Ottawa (March 19, 2015). The World Sikh Organization of Canada welcomes the decision of the Supreme Court of Canada in the landmark case of Loyola High School, et al. v. Attorney General of Quebec. This case deals with the right of a Catholic school to teach the Christianity portion of the mandatory Ethics and Religious Culture (ERC) curriculum, from a faith-based perspective.
In a decision released today, the Supreme Court of Canada allowed the appeal and set aside the Minister’s decision, holding that “Loyola, as a religious organization, is entitled to the constitutional protection of freedom of religion. The communal character of religion means that protecting the religious freedom of individuals requires protecting the religious freedom of religious organizations, including religious educational bodies such as Loyola.”
The WSO was granted intervener status in the case by the Supreme Court of Canada to present arguments on the question of whether religious freedoms for a collective/corporate body are protected under the Canadian and the Quebec Charters and on the larger question of the meaning of 'secularism' in the Canadian context. We are pleased that the court agreed with our position.
Loyola High School is a private Roman Catholic institution in Quebec which was denied the right to teach the Christianity portion of the ERC course from a faith-based perspective. Rather, the Government of Quebec had ordered Loyola to teach the province’s ERC course in a secular and “neutral” manner. Although the Quebec Superior Court found that the provincial government violated the school’s right to freedom of religion as guaranteed by the Quebec Charter of Human Rights and Freedoms, the Quebec Court of Appeal overturned the decision.
The case was heard by the Supreme Court of Canada on Monday March 24, 2014 where WSO General Legal Counsel Palbinder Kaur Shergill presented oral arguments on behalf of the organization. The WSO took the position that Loyola should be granted the exemption it was seeking and allowed to teach the ERC course from its faith based perspective.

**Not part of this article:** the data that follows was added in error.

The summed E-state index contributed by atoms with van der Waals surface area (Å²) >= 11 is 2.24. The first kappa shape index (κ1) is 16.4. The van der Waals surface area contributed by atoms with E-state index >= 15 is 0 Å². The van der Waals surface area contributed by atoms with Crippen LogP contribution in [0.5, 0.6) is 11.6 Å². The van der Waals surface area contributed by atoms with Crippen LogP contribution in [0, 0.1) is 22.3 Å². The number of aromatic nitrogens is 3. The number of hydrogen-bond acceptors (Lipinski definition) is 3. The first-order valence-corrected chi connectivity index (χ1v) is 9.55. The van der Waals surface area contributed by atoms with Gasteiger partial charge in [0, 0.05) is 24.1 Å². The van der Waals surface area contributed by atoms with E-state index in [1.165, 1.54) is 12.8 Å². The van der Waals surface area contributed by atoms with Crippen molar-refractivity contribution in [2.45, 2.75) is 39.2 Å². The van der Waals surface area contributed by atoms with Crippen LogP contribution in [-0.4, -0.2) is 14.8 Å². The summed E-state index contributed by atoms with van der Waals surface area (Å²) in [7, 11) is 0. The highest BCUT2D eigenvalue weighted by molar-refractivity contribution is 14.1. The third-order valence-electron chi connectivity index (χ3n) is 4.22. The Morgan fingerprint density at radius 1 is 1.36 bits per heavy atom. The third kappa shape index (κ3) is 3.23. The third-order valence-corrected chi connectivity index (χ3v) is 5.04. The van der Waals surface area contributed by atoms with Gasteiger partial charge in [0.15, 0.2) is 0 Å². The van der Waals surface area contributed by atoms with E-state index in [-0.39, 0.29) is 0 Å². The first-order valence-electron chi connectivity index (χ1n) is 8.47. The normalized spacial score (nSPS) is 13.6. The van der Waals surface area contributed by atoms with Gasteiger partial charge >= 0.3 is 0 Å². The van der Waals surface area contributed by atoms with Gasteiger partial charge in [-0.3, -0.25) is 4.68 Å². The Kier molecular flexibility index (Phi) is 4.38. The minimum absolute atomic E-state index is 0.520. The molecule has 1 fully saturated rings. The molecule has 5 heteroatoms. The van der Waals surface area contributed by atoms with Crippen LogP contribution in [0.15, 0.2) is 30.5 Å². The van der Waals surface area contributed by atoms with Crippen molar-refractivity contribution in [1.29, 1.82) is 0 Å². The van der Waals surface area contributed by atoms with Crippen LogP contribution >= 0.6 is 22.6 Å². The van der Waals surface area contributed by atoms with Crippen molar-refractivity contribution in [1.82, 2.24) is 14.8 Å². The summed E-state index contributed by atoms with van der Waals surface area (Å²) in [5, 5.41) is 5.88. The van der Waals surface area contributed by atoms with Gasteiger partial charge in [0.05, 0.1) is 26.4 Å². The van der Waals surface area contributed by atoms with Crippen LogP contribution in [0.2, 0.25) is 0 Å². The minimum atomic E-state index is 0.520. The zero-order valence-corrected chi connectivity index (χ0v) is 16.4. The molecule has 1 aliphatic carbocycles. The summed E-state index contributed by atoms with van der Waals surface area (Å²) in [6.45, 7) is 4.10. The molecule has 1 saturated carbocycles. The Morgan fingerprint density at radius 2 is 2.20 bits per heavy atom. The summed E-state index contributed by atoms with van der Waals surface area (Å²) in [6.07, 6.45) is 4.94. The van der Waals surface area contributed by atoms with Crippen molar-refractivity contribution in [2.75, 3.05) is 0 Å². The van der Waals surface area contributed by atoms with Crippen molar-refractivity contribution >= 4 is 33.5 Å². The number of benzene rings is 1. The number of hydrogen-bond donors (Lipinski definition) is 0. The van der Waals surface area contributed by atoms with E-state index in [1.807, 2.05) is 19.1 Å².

WSO President Dr. Amritpal Singh Shergill said today, "we are glad to see that the Supreme Court of Canada has upheld a broad interpretation of freedom of religion. This decision will help to ensure that religious minority groups in Canada are protected from government interference in their internal functioning. Although this case touched specifically on a Catholic high school, the implications of this case were far-reaching and also touch upon the functioning of Sikh institutions such as gurdwaras and Khalsa Schools. Furthermore, at a time where the definition of 'secularism' in Canadian society is up for debate, this decision reinforces the fact that secularism is about equality and the neutrality of the state towards religion and not about limiting freedom of religion. We are glad that Court was able to hear the perspective of the Sikh community on this important issue.”
The WSO was the only non-Christian group to be granted intervener status in the Loyola case. This was the third time the WSO has appeared before the Supreme Court of Canada and the second time in a case involving a non-Sikh appellant. In 2004, WSO intervened in Syndicat Northcrest v. Amselem, in support of the Jewish community's rights to religious freedom, and in 2005, WSO intervened in Multani v. Commission scolaire Marguerite‑Bourgeoys with respect to the right of a Sikh student to wear his kirpan at school.
The WSO factum can be viewed at http://www.scc-csc.gc.ca/WebDocuments-DocumentsWeb/35201/FM090_Intervener_World-Sikh-Organization-of-Canada.pdf
The World Sikh Organization of Canada (WSO) is a non-profit organization with a mandate to promote and protect the interests of Canadian Sikhs, as well as to promote and advocate for the protection of human rights for all individuals, irrespective of race, religion, gender, ethnicity, and social and economic status. The WSO has recently worked with the Ontario, Alberta and British Columbia provincial governments to create accommodation policies for the kirpan in courthouses.
For further information please contact:
Palbinder K. Shergill, QC
General Legal Counsel for the WSO